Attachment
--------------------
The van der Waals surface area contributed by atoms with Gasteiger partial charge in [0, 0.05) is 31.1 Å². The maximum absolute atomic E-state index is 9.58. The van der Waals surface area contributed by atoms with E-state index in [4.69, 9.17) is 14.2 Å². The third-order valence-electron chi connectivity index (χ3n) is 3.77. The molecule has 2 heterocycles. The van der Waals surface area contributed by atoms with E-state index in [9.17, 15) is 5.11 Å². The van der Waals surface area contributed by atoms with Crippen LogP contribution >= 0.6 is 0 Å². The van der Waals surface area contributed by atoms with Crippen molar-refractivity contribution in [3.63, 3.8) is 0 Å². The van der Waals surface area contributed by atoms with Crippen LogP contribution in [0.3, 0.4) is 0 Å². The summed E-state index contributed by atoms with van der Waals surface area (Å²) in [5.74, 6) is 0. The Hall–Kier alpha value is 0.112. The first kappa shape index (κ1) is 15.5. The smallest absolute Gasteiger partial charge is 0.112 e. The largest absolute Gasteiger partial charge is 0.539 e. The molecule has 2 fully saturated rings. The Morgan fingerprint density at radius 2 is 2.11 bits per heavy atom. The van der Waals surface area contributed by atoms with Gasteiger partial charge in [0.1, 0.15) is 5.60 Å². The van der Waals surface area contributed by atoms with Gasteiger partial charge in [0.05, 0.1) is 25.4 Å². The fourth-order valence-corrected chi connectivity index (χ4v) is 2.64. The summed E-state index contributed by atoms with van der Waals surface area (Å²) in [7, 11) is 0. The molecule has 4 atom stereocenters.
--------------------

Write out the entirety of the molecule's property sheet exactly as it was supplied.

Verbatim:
The van der Waals surface area contributed by atoms with Gasteiger partial charge in [0, 0.05) is 31.1 Å². The maximum absolute atomic E-state index is 9.58. The van der Waals surface area contributed by atoms with E-state index in [4.69, 9.17) is 14.2 Å². The third-order valence-electron chi connectivity index (χ3n) is 3.77. The molecule has 2 heterocycles. The van der Waals surface area contributed by atoms with E-state index in [9.17, 15) is 5.11 Å². The van der Waals surface area contributed by atoms with Crippen LogP contribution >= 0.6 is 0 Å². The van der Waals surface area contributed by atoms with Crippen molar-refractivity contribution in [3.63, 3.8) is 0 Å². The van der Waals surface area contributed by atoms with Crippen LogP contribution in [0.3, 0.4) is 0 Å². The summed E-state index contributed by atoms with van der Waals surface area (Å²) in [5.74, 6) is 0. The Hall–Kier alpha value is 0.112. The first kappa shape index (κ1) is 15.5. The smallest absolute Gasteiger partial charge is 0.112 e. The largest absolute Gasteiger partial charge is 0.539 e. The molecule has 2 fully saturated rings. The Morgan fingerprint density at radius 2 is 2.11 bits per heavy atom. The van der Waals surface area contributed by atoms with Gasteiger partial charge in [0.1, 0.15) is 5.60 Å². The van der Waals surface area contributed by atoms with Gasteiger partial charge in [0.05, 0.1) is 25.4 Å². The fourth-order valence-corrected chi connectivity index (χ4v) is 2.64. The summed E-state index contributed by atoms with van der Waals surface area (Å²) in [7, 11) is 0. The molecule has 4 atom stereocenters.